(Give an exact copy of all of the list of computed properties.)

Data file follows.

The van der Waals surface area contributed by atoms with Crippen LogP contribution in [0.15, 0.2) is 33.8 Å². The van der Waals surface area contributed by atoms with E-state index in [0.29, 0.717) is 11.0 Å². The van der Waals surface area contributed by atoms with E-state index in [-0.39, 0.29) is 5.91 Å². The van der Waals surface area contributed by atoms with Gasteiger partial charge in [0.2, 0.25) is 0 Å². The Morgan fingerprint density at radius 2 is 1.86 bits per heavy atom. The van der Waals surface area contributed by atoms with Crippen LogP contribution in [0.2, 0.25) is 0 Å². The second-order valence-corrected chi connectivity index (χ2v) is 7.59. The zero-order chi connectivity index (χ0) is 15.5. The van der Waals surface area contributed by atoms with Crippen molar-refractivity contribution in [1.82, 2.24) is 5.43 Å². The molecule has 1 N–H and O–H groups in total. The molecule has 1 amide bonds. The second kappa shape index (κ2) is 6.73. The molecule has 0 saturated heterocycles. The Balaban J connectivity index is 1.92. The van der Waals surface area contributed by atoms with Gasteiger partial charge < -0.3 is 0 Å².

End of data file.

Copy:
The van der Waals surface area contributed by atoms with Crippen LogP contribution in [0.15, 0.2) is 33.8 Å². The van der Waals surface area contributed by atoms with E-state index in [0.29, 0.717) is 11.0 Å². The van der Waals surface area contributed by atoms with E-state index in [-0.39, 0.29) is 5.91 Å². The van der Waals surface area contributed by atoms with Gasteiger partial charge in [0.2, 0.25) is 0 Å². The Morgan fingerprint density at radius 2 is 1.86 bits per heavy atom. The van der Waals surface area contributed by atoms with Crippen LogP contribution in [0.2, 0.25) is 0 Å². The second-order valence-corrected chi connectivity index (χ2v) is 7.59. The zero-order chi connectivity index (χ0) is 15.5. The van der Waals surface area contributed by atoms with Crippen molar-refractivity contribution in [1.82, 2.24) is 5.43 Å². The molecule has 1 N–H and O–H groups in total. The molecule has 1 amide bonds. The second kappa shape index (κ2) is 6.73. The molecule has 0 saturated heterocycles. The Balaban J connectivity index is 1.92. The van der Waals surface area contributed by atoms with Gasteiger partial charge < -0.3 is 0 Å².